For a couple of hours, there’s a lull as the late-afternoon heat overwhelms everyone. All I can see are the soles of feet flopped to the side. Saris are draped over heads. Limp arms swing in the aisles. Grateful for my omelette sandwiches, still warm, I sit down on the steps in the open doorway and watch the empty landscape pass by, stony, thorny and still. No wind, no movement, just sand and sunshine, and our train cutting through the silence. We pass an unmanned crossing where motorbikes wait at the edges, toddlers wearing anklets and eyeliner clinging to mothers sitting sideways. A passenger leans out over my head to make a call and I wander back to my seat, only six of us left in the carriage as we near the final destination.
Outside, the ground has turned to gold, the shadows of cacti growing longer as the sun begins to drop down in the sky, swirling like an eye behind a cloud. The sense of arrival stirs the sleeping bodies as the train begins to belt across the desert, wind beating through the windows. The butterflies are in a frenzy, the birds chirping wildly and a couple of peacocks scarper up the dunes, raking tracks with their tails. On we go, the wheels thudding as sunset begins, the air shimmering and the ridges of Jaisalmer Fort rising into view. And for a brief moment, everything turns to gold: the sand, the light, the skies. Then we slow down, and with a wail and a hiss, we glide into Jaisalmer station and jerk to a halt. Passengers amble off the train, Abhishek waves from the footbridge, and I hop down the steps, ready to embrace the next adventure.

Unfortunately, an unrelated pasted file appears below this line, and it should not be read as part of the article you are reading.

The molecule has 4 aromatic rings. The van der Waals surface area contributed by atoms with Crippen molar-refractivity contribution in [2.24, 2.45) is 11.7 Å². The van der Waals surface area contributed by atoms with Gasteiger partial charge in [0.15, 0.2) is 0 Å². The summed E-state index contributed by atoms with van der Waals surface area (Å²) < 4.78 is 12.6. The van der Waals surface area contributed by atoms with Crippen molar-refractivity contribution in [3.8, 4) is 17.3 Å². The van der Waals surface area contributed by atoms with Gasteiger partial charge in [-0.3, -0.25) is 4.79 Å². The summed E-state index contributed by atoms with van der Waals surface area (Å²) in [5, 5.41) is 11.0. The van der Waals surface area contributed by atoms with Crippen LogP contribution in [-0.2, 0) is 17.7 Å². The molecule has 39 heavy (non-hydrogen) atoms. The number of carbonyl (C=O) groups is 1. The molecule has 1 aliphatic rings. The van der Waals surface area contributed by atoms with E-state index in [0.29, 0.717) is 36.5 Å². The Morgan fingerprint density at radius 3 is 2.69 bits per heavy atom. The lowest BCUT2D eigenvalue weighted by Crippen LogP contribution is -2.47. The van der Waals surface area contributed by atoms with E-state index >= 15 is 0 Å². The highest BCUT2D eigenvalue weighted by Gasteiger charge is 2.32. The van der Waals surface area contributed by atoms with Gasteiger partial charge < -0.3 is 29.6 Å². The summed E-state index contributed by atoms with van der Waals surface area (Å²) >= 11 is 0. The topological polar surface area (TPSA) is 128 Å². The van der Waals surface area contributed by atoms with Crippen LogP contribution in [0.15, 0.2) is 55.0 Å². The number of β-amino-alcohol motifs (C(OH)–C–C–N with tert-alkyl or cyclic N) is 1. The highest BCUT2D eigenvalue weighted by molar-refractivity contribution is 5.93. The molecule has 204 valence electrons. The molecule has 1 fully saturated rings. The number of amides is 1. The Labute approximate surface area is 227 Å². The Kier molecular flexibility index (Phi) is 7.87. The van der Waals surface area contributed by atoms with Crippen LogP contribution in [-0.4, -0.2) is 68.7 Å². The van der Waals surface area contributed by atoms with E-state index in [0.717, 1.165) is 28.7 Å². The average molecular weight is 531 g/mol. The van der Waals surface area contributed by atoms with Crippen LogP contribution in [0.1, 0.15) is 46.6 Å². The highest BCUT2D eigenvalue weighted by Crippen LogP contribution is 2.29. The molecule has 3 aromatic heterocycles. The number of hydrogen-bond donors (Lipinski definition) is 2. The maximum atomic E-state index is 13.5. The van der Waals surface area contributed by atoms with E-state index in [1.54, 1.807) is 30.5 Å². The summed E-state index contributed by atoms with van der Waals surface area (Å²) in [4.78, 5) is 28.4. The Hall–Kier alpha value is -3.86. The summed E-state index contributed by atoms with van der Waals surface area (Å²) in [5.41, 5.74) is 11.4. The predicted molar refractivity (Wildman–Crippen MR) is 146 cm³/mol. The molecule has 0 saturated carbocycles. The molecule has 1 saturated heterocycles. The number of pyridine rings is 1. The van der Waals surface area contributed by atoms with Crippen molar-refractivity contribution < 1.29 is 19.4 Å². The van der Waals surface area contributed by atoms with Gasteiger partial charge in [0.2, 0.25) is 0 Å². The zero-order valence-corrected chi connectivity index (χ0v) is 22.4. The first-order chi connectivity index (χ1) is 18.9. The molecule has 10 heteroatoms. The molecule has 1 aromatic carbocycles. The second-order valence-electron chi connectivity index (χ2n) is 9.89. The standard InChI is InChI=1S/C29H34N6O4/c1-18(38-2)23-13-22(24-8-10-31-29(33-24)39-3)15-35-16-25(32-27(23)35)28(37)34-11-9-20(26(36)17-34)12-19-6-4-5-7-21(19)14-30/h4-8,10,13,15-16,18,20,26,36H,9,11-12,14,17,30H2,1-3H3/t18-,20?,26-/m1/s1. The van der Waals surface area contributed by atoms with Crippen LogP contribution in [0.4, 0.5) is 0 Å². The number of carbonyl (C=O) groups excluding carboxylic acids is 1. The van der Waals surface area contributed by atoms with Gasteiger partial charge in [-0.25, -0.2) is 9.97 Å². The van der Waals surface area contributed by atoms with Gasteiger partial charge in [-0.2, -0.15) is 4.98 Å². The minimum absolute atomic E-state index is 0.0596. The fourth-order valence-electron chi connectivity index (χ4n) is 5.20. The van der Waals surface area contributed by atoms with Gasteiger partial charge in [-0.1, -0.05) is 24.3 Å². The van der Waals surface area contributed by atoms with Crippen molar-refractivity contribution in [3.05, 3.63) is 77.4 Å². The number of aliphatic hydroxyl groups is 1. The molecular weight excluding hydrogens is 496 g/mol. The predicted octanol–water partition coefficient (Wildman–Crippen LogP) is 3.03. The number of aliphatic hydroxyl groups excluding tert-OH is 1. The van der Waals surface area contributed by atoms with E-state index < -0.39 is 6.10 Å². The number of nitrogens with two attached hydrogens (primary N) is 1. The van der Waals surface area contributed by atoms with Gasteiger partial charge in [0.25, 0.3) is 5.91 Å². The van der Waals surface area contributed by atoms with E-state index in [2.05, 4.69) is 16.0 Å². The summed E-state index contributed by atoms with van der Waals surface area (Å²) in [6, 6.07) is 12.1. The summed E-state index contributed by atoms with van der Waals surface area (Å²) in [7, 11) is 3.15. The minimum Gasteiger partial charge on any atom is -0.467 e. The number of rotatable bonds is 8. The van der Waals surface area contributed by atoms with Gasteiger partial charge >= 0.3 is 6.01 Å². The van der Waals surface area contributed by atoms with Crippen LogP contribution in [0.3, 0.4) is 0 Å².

How to do it: Tailor-made travel specialists Hayes & Jarvis offer two nights at The Rohet House in Jodhpur, train travel, two nights in Jaisalmer, and walking tours of both cities, starting at £690 per person, as an add-on to longer itineraries like the 15-day luxury tour of Rajasthan, from £3,299 per person, including two nights at the Leela Palace Hotel Jaipur. Excluding international flights.
More info: House of Rohet, The Leela.
Published in the March 2023 issue of National Geographic Traveller (UK)